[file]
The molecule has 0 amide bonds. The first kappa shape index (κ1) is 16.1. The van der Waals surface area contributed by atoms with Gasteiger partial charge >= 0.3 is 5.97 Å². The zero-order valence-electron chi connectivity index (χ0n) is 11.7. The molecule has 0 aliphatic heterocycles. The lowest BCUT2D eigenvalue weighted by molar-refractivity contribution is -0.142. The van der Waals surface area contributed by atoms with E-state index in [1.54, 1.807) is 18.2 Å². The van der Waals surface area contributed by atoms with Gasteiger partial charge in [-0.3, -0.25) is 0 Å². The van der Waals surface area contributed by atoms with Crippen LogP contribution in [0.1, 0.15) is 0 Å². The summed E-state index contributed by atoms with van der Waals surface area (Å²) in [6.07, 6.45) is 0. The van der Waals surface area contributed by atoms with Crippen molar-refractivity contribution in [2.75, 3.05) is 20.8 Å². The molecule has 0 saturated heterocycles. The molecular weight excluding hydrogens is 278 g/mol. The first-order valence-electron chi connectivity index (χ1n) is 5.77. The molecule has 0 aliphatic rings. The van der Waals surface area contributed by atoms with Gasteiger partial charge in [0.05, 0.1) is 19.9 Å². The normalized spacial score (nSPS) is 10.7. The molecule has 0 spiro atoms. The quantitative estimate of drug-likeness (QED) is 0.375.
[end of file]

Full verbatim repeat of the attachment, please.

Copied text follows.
The molecule has 0 amide bonds. The first kappa shape index (κ1) is 16.1. The van der Waals surface area contributed by atoms with Gasteiger partial charge >= 0.3 is 5.97 Å². The zero-order valence-electron chi connectivity index (χ0n) is 11.7. The molecule has 0 aliphatic heterocycles. The lowest BCUT2D eigenvalue weighted by molar-refractivity contribution is -0.142. The van der Waals surface area contributed by atoms with E-state index in [1.54, 1.807) is 18.2 Å². The van der Waals surface area contributed by atoms with Gasteiger partial charge in [-0.3, -0.25) is 0 Å². The van der Waals surface area contributed by atoms with Crippen LogP contribution in [0.1, 0.15) is 0 Å². The summed E-state index contributed by atoms with van der Waals surface area (Å²) in [6.07, 6.45) is 0. The van der Waals surface area contributed by atoms with Crippen molar-refractivity contribution in [2.75, 3.05) is 20.8 Å². The molecule has 0 saturated heterocycles. The molecular weight excluding hydrogens is 278 g/mol. The first-order valence-electron chi connectivity index (χ1n) is 5.77. The molecule has 0 aliphatic rings. The van der Waals surface area contributed by atoms with Gasteiger partial charge in [0.05, 0.1) is 19.9 Å². The normalized spacial score (nSPS) is 10.7. The molecule has 0 spiro atoms. The quantitative estimate of drug-likeness (QED) is 0.375.